November 10, 2014
Texas gets a lot of patent cases, but the judges there are as incompetent as in the rest of the country. In Azure Networks v. CSR, East Texas Judge Michael H. Schneider got bamboozled into an ersatz claim construction for "MAC address" during an assertion of 7,756,129, claiming a personal network device. Based upon two brief descriptive passages, the district court decided that the patentee had acted as its own lexicographer. On appeal (CAFC 2013-1459), a CAFC panel pointed out how stupid Judge Schneider was: "The statements in the specification relied upon by the district court neither define 'MAC address' nor exclude universal addresses. Nothing in the specification or the prosecution history shows an attempt to distinguish over prior art."
Posted by Patent Hawk at 9:10 PM | Claim Construction
July 9, 2014
The U.S. courts have done their best to limit patent scope and validity within the past decade, in reponse to corporate complaint. The sensible formula of writing a specification in problem-solution form turned into a formula for obviousness without evidence after KSR. In X2Y Attenuators v. ITC (2013-1340), the CAFC affirms another trick: terming a feature as "essential" in the disclosure limits any claim to that feature to the embodiment specifically disclosed. X2Y also created a corrupt precedent, in allowing any claim limitations in earlier applications to leak into a later CIP without claim construction, to argue invalidity. With the courts corrupted to mega-corporate interests, the broken U.S. patent system continues to squash invention by inventors and small companies with caprice.
Posted by Patent Hawk at 2:11 PM | Claim Construction
April 14, 2014
In Univ. of Pittsburgh v. Varian Medical (CAFC 2012-1575), CAFC Judge DYK caught cohorts Lourie and O'Malley (the majority) out for sloppy work product. A means-plus-function claim element was given cursory treatment by the majority, completely missing the meat of the claim element in construction, which Judge DYK pointed out. This is typical of the random competence by the CAFC, where the law is shambolic.
Posted by Patent Hawk at 12:40 AM | Claim Construction
February 27, 2014
Claim Construction Corruption
In the 1998 Cybor case, the CAFC granted itself the power to reconstrue claims de novo. That ruling has repeatedly raised controversy. In en banc rehearing of Lighting Ballast v. Philips, a majority of six reaffirmed the might of the CAFC to do as it damn well pleased. Judge Newman wrote the tortured but cogent majority opinion. Four judges dissented, including Chief Judge Rader. Their complaint: "construing the claims of a patent at times requires district courts to resolve questions of fact." Of course it does. But it would difficult to put the fix in if the fix wasn't baked in to begin with. The CAFC can't trust all the circuit court judges to be as corrupt as it is.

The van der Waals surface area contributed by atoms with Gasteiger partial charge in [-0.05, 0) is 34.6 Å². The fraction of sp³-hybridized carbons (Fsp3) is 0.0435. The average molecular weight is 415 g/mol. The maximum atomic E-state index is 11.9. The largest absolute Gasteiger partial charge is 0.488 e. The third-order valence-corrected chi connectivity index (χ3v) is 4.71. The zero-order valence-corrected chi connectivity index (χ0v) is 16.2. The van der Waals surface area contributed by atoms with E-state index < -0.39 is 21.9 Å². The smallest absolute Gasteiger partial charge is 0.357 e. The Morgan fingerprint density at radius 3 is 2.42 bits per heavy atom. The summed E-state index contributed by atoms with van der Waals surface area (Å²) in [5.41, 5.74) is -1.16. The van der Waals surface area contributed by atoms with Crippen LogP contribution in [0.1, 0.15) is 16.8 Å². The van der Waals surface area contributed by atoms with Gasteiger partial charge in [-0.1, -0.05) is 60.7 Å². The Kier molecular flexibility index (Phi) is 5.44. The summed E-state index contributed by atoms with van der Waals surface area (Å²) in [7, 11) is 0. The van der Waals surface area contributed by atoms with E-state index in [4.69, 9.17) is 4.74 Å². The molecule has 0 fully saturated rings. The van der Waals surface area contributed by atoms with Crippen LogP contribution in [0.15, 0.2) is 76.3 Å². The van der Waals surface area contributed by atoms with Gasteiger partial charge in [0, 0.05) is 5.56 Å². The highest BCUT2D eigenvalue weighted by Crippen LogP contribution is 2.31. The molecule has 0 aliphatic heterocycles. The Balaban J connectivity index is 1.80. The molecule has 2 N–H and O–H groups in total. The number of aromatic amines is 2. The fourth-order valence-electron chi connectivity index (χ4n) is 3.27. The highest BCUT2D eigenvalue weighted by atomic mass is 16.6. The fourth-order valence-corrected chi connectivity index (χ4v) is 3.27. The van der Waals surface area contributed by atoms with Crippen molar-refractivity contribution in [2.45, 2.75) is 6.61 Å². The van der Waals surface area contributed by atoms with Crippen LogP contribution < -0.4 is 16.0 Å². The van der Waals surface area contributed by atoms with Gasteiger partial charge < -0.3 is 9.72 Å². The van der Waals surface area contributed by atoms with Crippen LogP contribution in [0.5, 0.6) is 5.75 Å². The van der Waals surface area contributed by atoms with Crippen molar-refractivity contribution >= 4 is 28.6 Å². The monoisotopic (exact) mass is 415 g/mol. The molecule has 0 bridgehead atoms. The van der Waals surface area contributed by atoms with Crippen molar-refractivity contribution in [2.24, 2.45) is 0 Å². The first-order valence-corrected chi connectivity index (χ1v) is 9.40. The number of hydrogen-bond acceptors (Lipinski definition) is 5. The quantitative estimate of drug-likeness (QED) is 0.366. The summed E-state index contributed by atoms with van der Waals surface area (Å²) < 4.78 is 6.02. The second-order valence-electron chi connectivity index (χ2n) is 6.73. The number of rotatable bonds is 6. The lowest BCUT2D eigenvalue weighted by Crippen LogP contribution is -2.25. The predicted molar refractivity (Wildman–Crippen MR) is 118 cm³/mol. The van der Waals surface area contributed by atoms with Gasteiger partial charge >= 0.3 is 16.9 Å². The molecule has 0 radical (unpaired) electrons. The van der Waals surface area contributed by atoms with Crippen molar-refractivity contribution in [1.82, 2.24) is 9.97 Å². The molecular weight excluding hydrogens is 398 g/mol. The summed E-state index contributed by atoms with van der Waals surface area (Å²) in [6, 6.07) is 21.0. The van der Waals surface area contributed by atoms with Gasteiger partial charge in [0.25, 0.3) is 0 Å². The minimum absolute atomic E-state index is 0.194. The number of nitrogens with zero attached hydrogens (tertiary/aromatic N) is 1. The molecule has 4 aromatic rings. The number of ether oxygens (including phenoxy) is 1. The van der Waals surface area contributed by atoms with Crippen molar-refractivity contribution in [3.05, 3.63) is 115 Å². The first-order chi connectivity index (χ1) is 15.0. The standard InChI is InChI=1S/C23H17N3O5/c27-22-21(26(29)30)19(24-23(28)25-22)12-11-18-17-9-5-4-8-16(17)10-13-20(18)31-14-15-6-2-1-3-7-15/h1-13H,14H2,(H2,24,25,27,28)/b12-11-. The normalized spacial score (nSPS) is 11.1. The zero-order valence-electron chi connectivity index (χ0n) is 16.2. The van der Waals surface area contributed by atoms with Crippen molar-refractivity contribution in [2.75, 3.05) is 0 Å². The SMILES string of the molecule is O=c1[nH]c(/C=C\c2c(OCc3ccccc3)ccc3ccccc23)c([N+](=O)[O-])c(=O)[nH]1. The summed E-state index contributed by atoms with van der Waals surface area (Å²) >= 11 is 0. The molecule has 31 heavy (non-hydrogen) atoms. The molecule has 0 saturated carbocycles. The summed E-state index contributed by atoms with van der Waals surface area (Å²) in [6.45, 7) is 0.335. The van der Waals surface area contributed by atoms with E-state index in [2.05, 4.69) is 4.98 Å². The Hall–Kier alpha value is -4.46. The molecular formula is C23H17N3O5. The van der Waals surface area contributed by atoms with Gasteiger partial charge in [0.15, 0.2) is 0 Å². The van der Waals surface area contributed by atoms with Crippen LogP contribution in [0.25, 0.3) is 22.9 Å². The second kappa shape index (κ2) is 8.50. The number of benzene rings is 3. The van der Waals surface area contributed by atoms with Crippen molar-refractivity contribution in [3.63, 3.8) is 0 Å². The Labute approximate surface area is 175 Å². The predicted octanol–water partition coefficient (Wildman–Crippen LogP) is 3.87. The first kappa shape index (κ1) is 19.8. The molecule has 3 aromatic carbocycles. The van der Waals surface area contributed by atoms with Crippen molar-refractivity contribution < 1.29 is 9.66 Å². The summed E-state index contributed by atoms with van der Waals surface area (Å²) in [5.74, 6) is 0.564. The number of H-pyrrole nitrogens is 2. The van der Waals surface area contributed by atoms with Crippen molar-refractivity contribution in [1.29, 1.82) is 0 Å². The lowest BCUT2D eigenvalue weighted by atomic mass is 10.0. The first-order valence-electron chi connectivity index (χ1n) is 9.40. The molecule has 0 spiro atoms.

Posted by Patent Hawk at 3:08 AM | Claim Construction
January 17, 2014
Arrogant conceit is a common occupational hazard of Federal district court judges; what the appeals court more benignly observes as "an ambiguity on the grounds for decision." So it was with Judge Donovan W. Frank in Minnesota, who appears to know nothing about patent law. More particularly, "the stipulated judgment provided no factual context for the claim construction issues presented by the parties." Frank flunked by reading the spec into the claims, and by not knowing what a system claim was. On appeal, CAFC chief Judge Rader condescends to point out blackletter law: "a system claim generally covers what the system is, not what the system does." (Superior Industries v. Masaba (CAFC 2013-1302))
Posted by Patent Hawk at 2:09 PM | Claim Construction
October 9, 2013
In Kruse v. Volkswagon (CAFC 2012-1352), the corrupt courts couldn't cotton to a decent claim construction. The disputed term went to combustion. In dissent, CAFC Judge Wallach observed blackletter law with: "The construction that stays true to the claim language and most naturally aligns with the patent's description of the invention will be, in the end, the correct construction." In this case, the CAFC construction violated every principle. Wallach: "A construction that excludes disclosed embodiments, violates the doctrine of claim differentiation, and invalidates a dependent claim cannot stay true to the claim language and the written description of the invention."
Posted by Patent Hawk at 1:58 AM | Claim Construction
August 26, 2013
On the Bead
SinkMedica sued Histogen for infringing its dermatological patents; specifically, patent claims to culturing cells in three dimensions (6,372,494 & 7,118,746). The district court decided that to do so on beads was excluded from claim scope, because the patents mentioned this technique through prior art references, and somewhat disparagingly so. Two CAFC judges on a panel (Clevenger & Prost) went along on appeal (CAFC 2012-1560). In dissent Chief Judge Rader was frustrated, finding "the four references to beads relied on by this court are ambiguous," not the "clear and unmistakable disavowal" that case law requires.
Posted by Patent Hawk at 2:05 AM | Claim Construction
August 7, 2013
3M v. Tredegar (CAFC 2012-1241) illustrates the inanity and caprice that comprises U.S. patent law. 3M's claims went to a particular laminate structure. The PTO grants Byzantine claim language, and the courts give it a pass by studiously ignoring statute requiring definiteness. In his panel opinion, Judge Plager whined that this was "an extreme example of problems with claim drafting and their ensuing consequences." Consensus was barely achieved in the process of partly overturning the district court's construction.